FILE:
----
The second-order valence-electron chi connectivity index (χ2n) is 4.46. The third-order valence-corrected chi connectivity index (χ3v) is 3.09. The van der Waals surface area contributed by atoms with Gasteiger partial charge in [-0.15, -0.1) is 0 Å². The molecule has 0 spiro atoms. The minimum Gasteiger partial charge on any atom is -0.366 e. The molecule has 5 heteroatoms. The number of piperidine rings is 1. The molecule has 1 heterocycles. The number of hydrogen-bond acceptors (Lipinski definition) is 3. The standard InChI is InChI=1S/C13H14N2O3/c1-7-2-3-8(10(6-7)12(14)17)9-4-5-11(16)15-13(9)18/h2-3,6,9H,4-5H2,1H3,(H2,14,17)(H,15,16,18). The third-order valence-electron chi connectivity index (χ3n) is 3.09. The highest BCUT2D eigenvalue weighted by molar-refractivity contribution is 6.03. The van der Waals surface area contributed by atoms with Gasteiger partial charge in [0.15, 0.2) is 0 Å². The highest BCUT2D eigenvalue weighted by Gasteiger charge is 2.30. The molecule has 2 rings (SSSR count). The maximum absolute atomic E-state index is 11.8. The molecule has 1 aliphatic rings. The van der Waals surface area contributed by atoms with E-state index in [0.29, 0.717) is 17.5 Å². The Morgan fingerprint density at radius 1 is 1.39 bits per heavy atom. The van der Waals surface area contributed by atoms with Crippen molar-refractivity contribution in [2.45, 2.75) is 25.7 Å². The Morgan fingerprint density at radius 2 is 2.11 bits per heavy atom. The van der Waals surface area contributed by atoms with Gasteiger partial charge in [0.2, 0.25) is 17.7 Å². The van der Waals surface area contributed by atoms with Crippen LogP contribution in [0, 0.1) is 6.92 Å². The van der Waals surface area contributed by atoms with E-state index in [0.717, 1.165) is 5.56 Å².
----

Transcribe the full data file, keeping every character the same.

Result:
The second-order valence-electron chi connectivity index (χ2n) is 4.46. The third-order valence-corrected chi connectivity index (χ3v) is 3.09. The van der Waals surface area contributed by atoms with Gasteiger partial charge in [-0.15, -0.1) is 0 Å². The molecule has 0 spiro atoms. The minimum Gasteiger partial charge on any atom is -0.366 e. The molecule has 5 heteroatoms. The number of piperidine rings is 1. The molecule has 1 heterocycles. The number of hydrogen-bond acceptors (Lipinski definition) is 3. The standard InChI is InChI=1S/C13H14N2O3/c1-7-2-3-8(10(6-7)12(14)17)9-4-5-11(16)15-13(9)18/h2-3,6,9H,4-5H2,1H3,(H2,14,17)(H,15,16,18). The third-order valence-electron chi connectivity index (χ3n) is 3.09. The highest BCUT2D eigenvalue weighted by molar-refractivity contribution is 6.03. The van der Waals surface area contributed by atoms with Gasteiger partial charge in [0.15, 0.2) is 0 Å². The highest BCUT2D eigenvalue weighted by Gasteiger charge is 2.30. The molecule has 2 rings (SSSR count). The maximum absolute atomic E-state index is 11.8. The molecule has 1 aliphatic rings. The van der Waals surface area contributed by atoms with E-state index in [0.29, 0.717) is 17.5 Å². The Morgan fingerprint density at radius 1 is 1.39 bits per heavy atom. The van der Waals surface area contributed by atoms with Crippen molar-refractivity contribution in [2.45, 2.75) is 25.7 Å². The Morgan fingerprint density at radius 2 is 2.11 bits per heavy atom. The van der Waals surface area contributed by atoms with Gasteiger partial charge in [0.2, 0.25) is 17.7 Å². The van der Waals surface area contributed by atoms with Crippen LogP contribution in [0, 0.1) is 6.92 Å². The van der Waals surface area contributed by atoms with E-state index in [0.717, 1.165) is 5.56 Å².